The Zenith Stromberg to Weber DGV Conversion
1979 Triumph Spitfire 1500
Weber 32/36 DGV Carburetor mounted on a Cannon manifold.
Well, I had finally had it. After rebuilding a
few different ZS carburetors I just gave in. It took a MG Midget
to convince me.
My local volunteer fire department had a motorcycle
poker run as a fundraiser one Saturday afternoon in October, 2002
and by chance a gentleman curious about all of the beautiful bikes
in the parking lot pulled in with his 1977 MG Midget. Being car
people we moved the conversation from bikes to the obvious...ZS
Carbs! Well, I asked this guy about his engine and he proudly
popped the hood and behold there was a very smooth running 1500cc
with a Weber DGV carburetor. We chatted and his inspiring words
like, "it always starts especially on cold days"and,
"it always runs great", started to convince me. My next
question was..."but will it pass Connecticut emissions?"
He proudly produced the State emissions test sheet which had numbers
so low that I was truly impressed. After a summer of disappointment
there was hope for me and my 1979 Spitfire! (Well, the
Spitfire, anyway!) This was Saturday. The next day I searched
around the Internet and found what I felt was a reasonable price.
On Monday, I ordered the Weber!!! The Redline kit was not cheap
but what the hell. It's for the "Spitfire".
I documented the installation so I could share my experiences
with all of you who have had the same frustrating times I've had
with my Zenith Stromberg 150CD4 carburetor.
Here is the stock set-up that caused me so much
heartache, frustration and missed fun this past summer.
The new Weber 32/36 DGV Carburetor with a manual
choke mounted on a Cannon manifold.
Some people who wrote about the installation process
said they had to make some minor modifications so both the stock
exhaust manifold and the new intake manifold would properly fit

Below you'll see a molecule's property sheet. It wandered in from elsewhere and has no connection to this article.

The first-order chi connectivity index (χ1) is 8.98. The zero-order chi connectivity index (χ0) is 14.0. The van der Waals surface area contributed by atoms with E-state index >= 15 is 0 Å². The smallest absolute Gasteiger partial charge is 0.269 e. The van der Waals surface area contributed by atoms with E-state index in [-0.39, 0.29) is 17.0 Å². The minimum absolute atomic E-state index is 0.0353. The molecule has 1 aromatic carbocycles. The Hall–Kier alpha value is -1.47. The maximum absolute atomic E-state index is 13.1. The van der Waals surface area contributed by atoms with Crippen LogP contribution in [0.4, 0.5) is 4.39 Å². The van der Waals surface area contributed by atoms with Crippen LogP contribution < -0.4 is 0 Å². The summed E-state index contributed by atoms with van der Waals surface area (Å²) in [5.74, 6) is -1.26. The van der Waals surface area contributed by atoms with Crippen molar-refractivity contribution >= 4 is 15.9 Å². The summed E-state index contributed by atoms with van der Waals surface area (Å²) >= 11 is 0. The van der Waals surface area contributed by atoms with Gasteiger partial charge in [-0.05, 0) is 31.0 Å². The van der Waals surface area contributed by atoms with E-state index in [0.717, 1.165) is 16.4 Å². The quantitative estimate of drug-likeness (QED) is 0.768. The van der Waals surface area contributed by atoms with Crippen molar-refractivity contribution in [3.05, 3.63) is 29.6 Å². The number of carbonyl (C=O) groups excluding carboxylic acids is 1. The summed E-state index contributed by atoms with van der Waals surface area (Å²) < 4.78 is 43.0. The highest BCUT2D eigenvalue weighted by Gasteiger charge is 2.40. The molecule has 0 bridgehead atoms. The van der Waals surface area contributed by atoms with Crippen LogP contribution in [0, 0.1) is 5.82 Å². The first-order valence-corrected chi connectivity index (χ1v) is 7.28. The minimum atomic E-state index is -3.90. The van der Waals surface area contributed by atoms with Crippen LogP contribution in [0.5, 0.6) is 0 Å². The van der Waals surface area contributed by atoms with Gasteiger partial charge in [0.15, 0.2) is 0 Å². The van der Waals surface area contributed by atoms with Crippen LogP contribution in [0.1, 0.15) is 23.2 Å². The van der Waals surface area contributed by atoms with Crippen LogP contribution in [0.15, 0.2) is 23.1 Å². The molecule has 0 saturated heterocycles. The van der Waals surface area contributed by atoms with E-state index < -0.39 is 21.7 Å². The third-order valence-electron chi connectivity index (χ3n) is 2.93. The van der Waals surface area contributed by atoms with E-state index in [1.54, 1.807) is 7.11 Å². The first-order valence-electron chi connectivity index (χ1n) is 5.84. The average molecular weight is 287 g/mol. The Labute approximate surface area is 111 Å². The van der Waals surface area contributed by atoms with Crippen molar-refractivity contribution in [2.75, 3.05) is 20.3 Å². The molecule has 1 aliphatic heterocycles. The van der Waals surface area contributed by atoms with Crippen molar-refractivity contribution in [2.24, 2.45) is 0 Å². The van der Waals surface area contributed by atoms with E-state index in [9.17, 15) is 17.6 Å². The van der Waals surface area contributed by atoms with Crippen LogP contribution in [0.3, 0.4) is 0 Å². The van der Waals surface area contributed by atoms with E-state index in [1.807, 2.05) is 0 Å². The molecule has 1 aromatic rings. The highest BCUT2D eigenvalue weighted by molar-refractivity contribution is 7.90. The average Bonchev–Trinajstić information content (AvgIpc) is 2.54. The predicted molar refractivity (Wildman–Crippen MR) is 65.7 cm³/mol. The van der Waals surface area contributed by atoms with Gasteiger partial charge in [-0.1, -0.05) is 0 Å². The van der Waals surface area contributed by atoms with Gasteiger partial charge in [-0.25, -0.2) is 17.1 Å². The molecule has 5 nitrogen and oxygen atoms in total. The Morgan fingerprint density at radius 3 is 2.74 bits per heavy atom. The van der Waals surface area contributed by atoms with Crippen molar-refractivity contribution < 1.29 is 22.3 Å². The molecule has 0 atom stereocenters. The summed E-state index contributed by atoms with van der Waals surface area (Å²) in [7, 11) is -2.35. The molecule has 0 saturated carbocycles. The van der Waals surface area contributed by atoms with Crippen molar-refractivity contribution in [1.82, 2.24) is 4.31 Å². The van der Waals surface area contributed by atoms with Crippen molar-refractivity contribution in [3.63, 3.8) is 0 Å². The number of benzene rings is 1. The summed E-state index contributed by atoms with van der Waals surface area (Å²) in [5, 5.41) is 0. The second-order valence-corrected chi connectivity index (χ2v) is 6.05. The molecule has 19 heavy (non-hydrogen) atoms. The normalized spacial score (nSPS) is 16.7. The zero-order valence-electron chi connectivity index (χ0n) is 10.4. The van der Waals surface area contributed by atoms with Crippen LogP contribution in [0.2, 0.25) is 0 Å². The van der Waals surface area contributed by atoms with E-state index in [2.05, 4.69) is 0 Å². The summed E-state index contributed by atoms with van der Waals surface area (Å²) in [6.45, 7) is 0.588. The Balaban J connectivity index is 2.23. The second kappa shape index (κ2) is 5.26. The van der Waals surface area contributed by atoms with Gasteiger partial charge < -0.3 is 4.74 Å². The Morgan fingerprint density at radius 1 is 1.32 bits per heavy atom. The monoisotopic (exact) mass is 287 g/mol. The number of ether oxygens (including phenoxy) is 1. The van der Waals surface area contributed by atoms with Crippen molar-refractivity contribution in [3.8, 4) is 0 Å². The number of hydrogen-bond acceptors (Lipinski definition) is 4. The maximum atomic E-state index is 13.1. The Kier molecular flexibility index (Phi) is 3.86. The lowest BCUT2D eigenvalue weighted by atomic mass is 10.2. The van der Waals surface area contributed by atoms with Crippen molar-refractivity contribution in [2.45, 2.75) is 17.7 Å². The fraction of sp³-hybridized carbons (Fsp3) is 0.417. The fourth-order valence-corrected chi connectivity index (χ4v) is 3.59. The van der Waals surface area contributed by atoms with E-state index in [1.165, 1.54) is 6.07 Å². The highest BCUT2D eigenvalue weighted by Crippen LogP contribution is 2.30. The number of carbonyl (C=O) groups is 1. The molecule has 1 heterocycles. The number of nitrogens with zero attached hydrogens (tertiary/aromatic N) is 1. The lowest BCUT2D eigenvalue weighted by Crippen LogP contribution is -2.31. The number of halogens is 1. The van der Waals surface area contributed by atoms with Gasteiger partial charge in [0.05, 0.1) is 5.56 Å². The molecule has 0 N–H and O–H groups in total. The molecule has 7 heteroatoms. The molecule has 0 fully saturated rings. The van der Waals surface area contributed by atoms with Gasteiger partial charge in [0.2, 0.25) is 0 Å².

together. The Cannon manifold fit like a charm!
The kit came with different linkage components
for various configurations, along with carburetor manifold gaskets
and choke and accelerator cable brackets. Vague instructions
were included but specific ones were found on various websites
on the Internet. Mounting the carburetor was a snap and making
the final connections a breeze. A little experience and some
yankee ingenuity sure did help. If you've ever adjusted a typical
downdraft carburetor, the instructions for the Weber were ever
so simple. It was nice to have a carburetor with an accelerator
pump and real choke instead of a "starting circuit".
The choke needed some minor adjustments, but the
real test would come on the next cold morning. Well, the next
cold morning came quickly and out to the Spitfire I went, cautiously
optimistic about the starting process. After having cars with
fuel injection and even a car with the ZS carburetor, a "regular
carburetor" was a bit of a novelity. I remember having to
prime the carburetor of my 1976 Spitfire (the Pimento one) every
cold morning in the winter so she would start without killing
the battery. Well, the time came to give it a shot. Key in, set
the choke, pump the pedal, and.................. bingo, she fired
right up! She ran a bit rich until I finally adjusted the mixture,
fast idle speed and choke setting, but it ran without a fight.
After a summer of frustration it just seemed too simple, but it
worked. I really wanted to keep my Spitfire stock but you know
what? I wanted a car I could drive and enjoy, and now I plan to
play again in the Spring, Summer and Fall.
Now I can't wait for Winter to end and the snow
to go away.
Well, starting the car was simple and adjusting
the carburetor brought back memories of the '65 Chevy I once
owned. The best part, it ran REALLY WELL. :-)
UPDATE as of April 15, 2004
The one item I did modify was
the return spring or actually I added this as there was not a
provision made for this feature. The spring that is part of the
carburetor assembly was not strong enough for my liking to return
the throttle plates to their idle positions. I fabricated a bracket
to extend the throttle cable bracket and used the return spring
and shaft from a ZS carburetor.
I now have a much more solid
feel to the gas pedal and I am not depending on the pedal return
spring and carburetor shaft spring for positive closure action
of the throttle plates.
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